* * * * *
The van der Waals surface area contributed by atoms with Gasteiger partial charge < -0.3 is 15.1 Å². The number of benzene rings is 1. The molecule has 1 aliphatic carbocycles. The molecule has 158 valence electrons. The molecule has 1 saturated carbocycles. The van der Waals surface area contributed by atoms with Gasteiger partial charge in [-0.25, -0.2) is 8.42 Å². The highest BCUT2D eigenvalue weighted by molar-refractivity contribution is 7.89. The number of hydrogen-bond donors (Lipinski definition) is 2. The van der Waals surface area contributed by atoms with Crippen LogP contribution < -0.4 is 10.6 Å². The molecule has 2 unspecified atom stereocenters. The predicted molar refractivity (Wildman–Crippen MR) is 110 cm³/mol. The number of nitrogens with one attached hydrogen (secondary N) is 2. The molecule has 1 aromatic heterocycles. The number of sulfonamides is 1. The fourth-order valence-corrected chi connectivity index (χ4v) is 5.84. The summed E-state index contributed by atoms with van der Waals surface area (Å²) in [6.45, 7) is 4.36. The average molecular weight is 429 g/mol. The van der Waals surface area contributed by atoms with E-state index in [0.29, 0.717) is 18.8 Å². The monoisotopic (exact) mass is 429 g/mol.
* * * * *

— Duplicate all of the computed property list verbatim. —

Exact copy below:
The van der Waals surface area contributed by atoms with Gasteiger partial charge < -0.3 is 15.1 Å². The number of benzene rings is 1. The molecule has 1 aliphatic carbocycles. The molecule has 158 valence electrons. The molecule has 1 saturated carbocycles. The van der Waals surface area contributed by atoms with Gasteiger partial charge in [-0.25, -0.2) is 8.42 Å². The highest BCUT2D eigenvalue weighted by molar-refractivity contribution is 7.89. The number of hydrogen-bond donors (Lipinski definition) is 2. The van der Waals surface area contributed by atoms with Crippen LogP contribution < -0.4 is 10.6 Å². The molecule has 2 unspecified atom stereocenters. The predicted molar refractivity (Wildman–Crippen MR) is 110 cm³/mol. The number of nitrogens with one attached hydrogen (secondary N) is 2. The molecule has 1 aromatic heterocycles. The number of sulfonamides is 1. The fourth-order valence-corrected chi connectivity index (χ4v) is 5.84. The summed E-state index contributed by atoms with van der Waals surface area (Å²) in [6.45, 7) is 4.36. The average molecular weight is 429 g/mol. The van der Waals surface area contributed by atoms with E-state index in [0.29, 0.717) is 18.8 Å². The monoisotopic (exact) mass is 429 g/mol.